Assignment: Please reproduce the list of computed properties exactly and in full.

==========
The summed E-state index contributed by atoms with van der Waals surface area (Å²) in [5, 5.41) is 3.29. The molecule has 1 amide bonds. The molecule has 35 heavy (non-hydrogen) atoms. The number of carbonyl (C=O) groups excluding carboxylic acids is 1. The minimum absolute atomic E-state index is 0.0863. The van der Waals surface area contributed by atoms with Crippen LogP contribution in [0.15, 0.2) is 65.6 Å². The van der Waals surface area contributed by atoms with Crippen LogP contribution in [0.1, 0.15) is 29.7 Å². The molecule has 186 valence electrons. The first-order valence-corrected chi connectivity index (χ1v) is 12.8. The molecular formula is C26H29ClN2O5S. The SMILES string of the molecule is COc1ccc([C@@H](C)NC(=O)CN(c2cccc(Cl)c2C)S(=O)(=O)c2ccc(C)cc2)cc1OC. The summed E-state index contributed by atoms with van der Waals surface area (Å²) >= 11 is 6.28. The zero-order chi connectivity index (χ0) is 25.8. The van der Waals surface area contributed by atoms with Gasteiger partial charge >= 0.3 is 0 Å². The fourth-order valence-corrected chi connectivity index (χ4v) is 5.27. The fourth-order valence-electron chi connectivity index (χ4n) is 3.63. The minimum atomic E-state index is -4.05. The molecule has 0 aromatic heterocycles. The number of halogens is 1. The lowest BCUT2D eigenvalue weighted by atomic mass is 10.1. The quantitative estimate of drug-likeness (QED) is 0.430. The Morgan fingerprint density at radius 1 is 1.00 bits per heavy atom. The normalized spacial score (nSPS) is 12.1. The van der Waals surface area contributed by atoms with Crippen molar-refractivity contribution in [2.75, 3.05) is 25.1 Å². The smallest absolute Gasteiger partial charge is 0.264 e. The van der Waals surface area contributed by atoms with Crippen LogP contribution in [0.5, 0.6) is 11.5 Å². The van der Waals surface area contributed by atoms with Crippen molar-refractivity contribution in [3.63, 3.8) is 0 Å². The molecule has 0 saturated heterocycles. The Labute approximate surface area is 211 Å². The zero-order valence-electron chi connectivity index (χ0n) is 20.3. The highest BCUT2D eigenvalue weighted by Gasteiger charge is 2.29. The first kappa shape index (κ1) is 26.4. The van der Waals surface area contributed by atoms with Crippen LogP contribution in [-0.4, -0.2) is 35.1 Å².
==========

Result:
The summed E-state index contributed by atoms with van der Waals surface area (Å²) in [5, 5.41) is 3.29. The molecule has 1 amide bonds. The molecule has 35 heavy (non-hydrogen) atoms. The number of carbonyl (C=O) groups excluding carboxylic acids is 1. The minimum absolute atomic E-state index is 0.0863. The van der Waals surface area contributed by atoms with Crippen LogP contribution in [0.15, 0.2) is 65.6 Å². The van der Waals surface area contributed by atoms with Crippen LogP contribution in [0.1, 0.15) is 29.7 Å². The molecule has 186 valence electrons. The first-order valence-corrected chi connectivity index (χ1v) is 12.8. The molecular formula is C26H29ClN2O5S. The SMILES string of the molecule is COc1ccc([C@@H](C)NC(=O)CN(c2cccc(Cl)c2C)S(=O)(=O)c2ccc(C)cc2)cc1OC. The summed E-state index contributed by atoms with van der Waals surface area (Å²) >= 11 is 6.28. The zero-order chi connectivity index (χ0) is 25.8. The van der Waals surface area contributed by atoms with Gasteiger partial charge >= 0.3 is 0 Å². The fourth-order valence-corrected chi connectivity index (χ4v) is 5.27. The fourth-order valence-electron chi connectivity index (χ4n) is 3.63. The minimum atomic E-state index is -4.05. The molecule has 0 aromatic heterocycles. The number of halogens is 1. The lowest BCUT2D eigenvalue weighted by atomic mass is 10.1. The quantitative estimate of drug-likeness (QED) is 0.430. The Morgan fingerprint density at radius 1 is 1.00 bits per heavy atom. The normalized spacial score (nSPS) is 12.1. The van der Waals surface area contributed by atoms with Crippen molar-refractivity contribution in [2.75, 3.05) is 25.1 Å². The smallest absolute Gasteiger partial charge is 0.264 e. The van der Waals surface area contributed by atoms with Crippen LogP contribution in [0.5, 0.6) is 11.5 Å². The van der Waals surface area contributed by atoms with Crippen molar-refractivity contribution in [3.63, 3.8) is 0 Å². The molecule has 0 saturated heterocycles. The Labute approximate surface area is 211 Å². The zero-order valence-electron chi connectivity index (χ0n) is 20.3. The highest BCUT2D eigenvalue weighted by Gasteiger charge is 2.29. The first kappa shape index (κ1) is 26.4. The van der Waals surface area contributed by atoms with Crippen LogP contribution in [-0.4, -0.2) is 35.1 Å².